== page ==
Finally coming out of his exile and straightening his life out, Isaiah Rashad released his first studio album, The Sun’s Tirade, to the delight of many loyal Top Dawg Entertainment (TDE) fans. This album is more than a statement of Isaiah’s return; It is the journey that he took during his hiatus from music, a journey that started with his addictions to Xanax and alcohol almost getting him kicked out of TDE. A journey that culminated with him becoming a rising star in his own right. The songs on this album can be broken down into two main categories: Isaiah’s drug addiction and his growth from overcoming the addiction.
Xanax and alcohol caused Isaiah to almost get kicked off his label, and it is the same substances that gave him inspiration to rap. The first song from the album, a skit, “Where U At?” gives a little glimpse of what the aforementioned drugs did to his life as Top Dawg, owner of TDE, calls Isaiah’s phone asking when he’s getting the album. He then delves back into the subject on “Wat’s Wrong.” Rapping over an eccentric snare drum beat, Isaiah lets his regret and disappointment in himself shine through as he talks about how his substance abuse led to him almost being dropped from the label and losing everything. The next time he talks about his substance problems is on the song “BDay.” He juxtaposes the effects that the drugs have on him as they make him happy but also scare him as he feels that they take away the control his has over his life. In “Stuck in the Mud” Isaiah talks about how his drug addictions and psychological problems have left him all alone, proverbially stuck in the mud by himself.
All is not lost for young Isaiah, his redemption lies ahead of him, as the drugs and alcohol addiction fades in the rearview mirror. On “Rope // rosegold”, Isaiah talks about his addictions using a rope as a metaphor. He can either use these experiences to hang himself with, or he can use these experiences to get himself out of the hole he finds himself in.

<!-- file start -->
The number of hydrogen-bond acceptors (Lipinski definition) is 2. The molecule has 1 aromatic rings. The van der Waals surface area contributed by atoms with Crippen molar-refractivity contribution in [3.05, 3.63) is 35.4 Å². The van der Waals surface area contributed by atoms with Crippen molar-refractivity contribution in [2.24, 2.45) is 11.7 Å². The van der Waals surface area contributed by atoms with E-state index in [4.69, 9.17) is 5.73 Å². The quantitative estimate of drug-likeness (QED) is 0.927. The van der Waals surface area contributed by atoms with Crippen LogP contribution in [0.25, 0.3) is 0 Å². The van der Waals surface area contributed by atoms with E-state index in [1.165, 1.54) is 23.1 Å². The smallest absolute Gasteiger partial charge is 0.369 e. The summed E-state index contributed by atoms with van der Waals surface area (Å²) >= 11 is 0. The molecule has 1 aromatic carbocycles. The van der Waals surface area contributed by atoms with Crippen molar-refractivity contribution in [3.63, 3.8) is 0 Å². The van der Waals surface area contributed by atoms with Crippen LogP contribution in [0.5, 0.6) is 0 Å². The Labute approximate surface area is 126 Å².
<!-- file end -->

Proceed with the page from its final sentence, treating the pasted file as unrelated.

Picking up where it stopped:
“Park” shines through as the main piece of his comeback. He raps about how battling and defeating his addictions gave him the strength to get over the rest of his problems. “Tity and Dolla” is the first song where Isaiah gets his mojo back. It’s a “stereotypical” rap song in which he and his TDE cohorts rap about their rag to riches life, and how the riches they have out shine to anything else they had in their life before.
An important song in Isaiah’s quest for redemption is “AA”. The song simply talks about his time in Alcoholics Anonymous, and it shows with his friends and family, he has a good support system in place that will ensure that he doesn’t fall into his old rut again.
But at the end of the day, is The Sun’s Tirade a good album? In my opinion, there are two broad criteria that an album has to meet to be a good album. Firstly, is there a message or story that the album is trying to tell, and if so, does the album do it clearly and efficiently?
And secondly, the music. Does the album have intriguing beats? And do the verses have enough substance to them where I can listen to them more than once and not get bored? Like his TDE counterpart, Kendrick Lamar, Isaiah Rashad’s first studio album clearly satisfies both stipulations of being a great album. He clearly, efficiently and captivatingly tells us about how his battles with substance abuse made him a bigger and better person. And secondly, he uses overlays an eclectic array of beats with rap lyrics from the heart that combine into phenomenal music that can be listened to multiple times, and that could be used as inspiration.
The album, out of five stars, gets four and a half. It’s not a flashy album — the only features other artists under the TDE label, but Isaiah’s expressiveness, his ability to calmly convey the strife he was under during the two year hiatus he took, pushes the album into an echelon of its own. It has staying power as it is a great album to listen to, but you can also turn to it as a source of inspiration when your own life is full of strife and uncertainty — namely during the semester.
Isaiah Rashad’s first studio release was 2014’s Cilvia Demo (featuring songs like “R.I.P. Kevin Miller “ and “Heavenly Father”). This followed his appointment as one of 2014’s 12 XXL Freshmen (a list of 12 newcomers that hip-hop magazine XXL think will be the next heavyweight rappers).
Currently Rashad is in-between the process of the aftermath of the album’s release and the beginnings of what some think will be a tour (following on the heels of fellow TDE rapper, Schoolboy Q’s Blank Race tour). Nonetheless, one thing can be sure. 2016 has proven to be a good year for Top Dawg Entertainment. With three terrific releases down (and one potential from singer SZA on the way), they’ve made their mark.